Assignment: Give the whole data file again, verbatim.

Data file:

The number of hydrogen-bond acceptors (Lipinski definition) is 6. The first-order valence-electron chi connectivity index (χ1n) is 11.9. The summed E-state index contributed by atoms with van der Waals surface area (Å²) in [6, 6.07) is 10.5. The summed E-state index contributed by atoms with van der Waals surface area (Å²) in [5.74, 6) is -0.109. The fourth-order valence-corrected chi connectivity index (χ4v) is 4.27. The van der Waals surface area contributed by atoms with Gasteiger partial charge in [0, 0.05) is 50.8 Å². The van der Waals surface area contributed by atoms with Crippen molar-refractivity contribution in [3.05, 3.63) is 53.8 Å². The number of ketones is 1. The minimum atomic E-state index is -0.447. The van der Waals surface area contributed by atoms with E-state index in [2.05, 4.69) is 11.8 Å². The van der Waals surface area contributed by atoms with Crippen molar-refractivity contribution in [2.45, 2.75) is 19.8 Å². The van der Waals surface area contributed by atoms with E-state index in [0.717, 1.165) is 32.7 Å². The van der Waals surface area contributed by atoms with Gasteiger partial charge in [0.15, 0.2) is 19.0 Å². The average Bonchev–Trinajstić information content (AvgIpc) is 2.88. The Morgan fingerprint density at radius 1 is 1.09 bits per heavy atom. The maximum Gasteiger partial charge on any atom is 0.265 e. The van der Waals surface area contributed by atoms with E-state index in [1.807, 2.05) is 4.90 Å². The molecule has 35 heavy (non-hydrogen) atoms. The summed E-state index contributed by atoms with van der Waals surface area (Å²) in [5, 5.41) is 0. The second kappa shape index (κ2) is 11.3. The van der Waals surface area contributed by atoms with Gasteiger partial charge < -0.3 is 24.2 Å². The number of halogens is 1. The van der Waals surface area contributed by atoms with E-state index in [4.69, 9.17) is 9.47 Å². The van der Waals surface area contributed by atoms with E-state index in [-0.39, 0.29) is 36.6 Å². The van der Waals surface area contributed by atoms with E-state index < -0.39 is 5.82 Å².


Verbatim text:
The number of hydrogen-bond acceptors (Lipinski definition) is 6. The first-order valence-electron chi connectivity index (χ1n) is 11.9. The summed E-state index contributed by atoms with van der Waals surface area (Å²) in [6, 6.07) is 10.5. The summed E-state index contributed by atoms with van der Waals surface area (Å²) in [5.74, 6) is -0.109. The fourth-order valence-corrected chi connectivity index (χ4v) is 4.27. The van der Waals surface area contributed by atoms with Gasteiger partial charge in [0, 0.05) is 50.8 Å². The van der Waals surface area contributed by atoms with Crippen molar-refractivity contribution in [3.05, 3.63) is 53.8 Å². The number of ketones is 1. The minimum atomic E-state index is -0.447. The van der Waals surface area contributed by atoms with E-state index in [2.05, 4.69) is 11.8 Å². The van der Waals surface area contributed by atoms with Crippen molar-refractivity contribution in [2.45, 2.75) is 19.8 Å². The van der Waals surface area contributed by atoms with E-state index in [0.717, 1.165) is 32.7 Å². The van der Waals surface area contributed by atoms with Gasteiger partial charge in [0.15, 0.2) is 19.0 Å². The average Bonchev–Trinajstić information content (AvgIpc) is 2.88. The Morgan fingerprint density at radius 1 is 1.09 bits per heavy atom. The maximum Gasteiger partial charge on any atom is 0.265 e. The van der Waals surface area contributed by atoms with E-state index in [1.807, 2.05) is 4.90 Å². The molecule has 35 heavy (non-hydrogen) atoms. The summed E-state index contributed by atoms with van der Waals surface area (Å²) in [5, 5.41) is 0. The second kappa shape index (κ2) is 11.3. The van der Waals surface area contributed by atoms with Gasteiger partial charge < -0.3 is 24.2 Å². The number of halogens is 1. The van der Waals surface area contributed by atoms with E-state index in [4.69, 9.17) is 9.47 Å². The van der Waals surface area contributed by atoms with E-state index in [-0.39, 0.29) is 36.6 Å². The van der Waals surface area contributed by atoms with E-state index < -0.39 is 5.82 Å².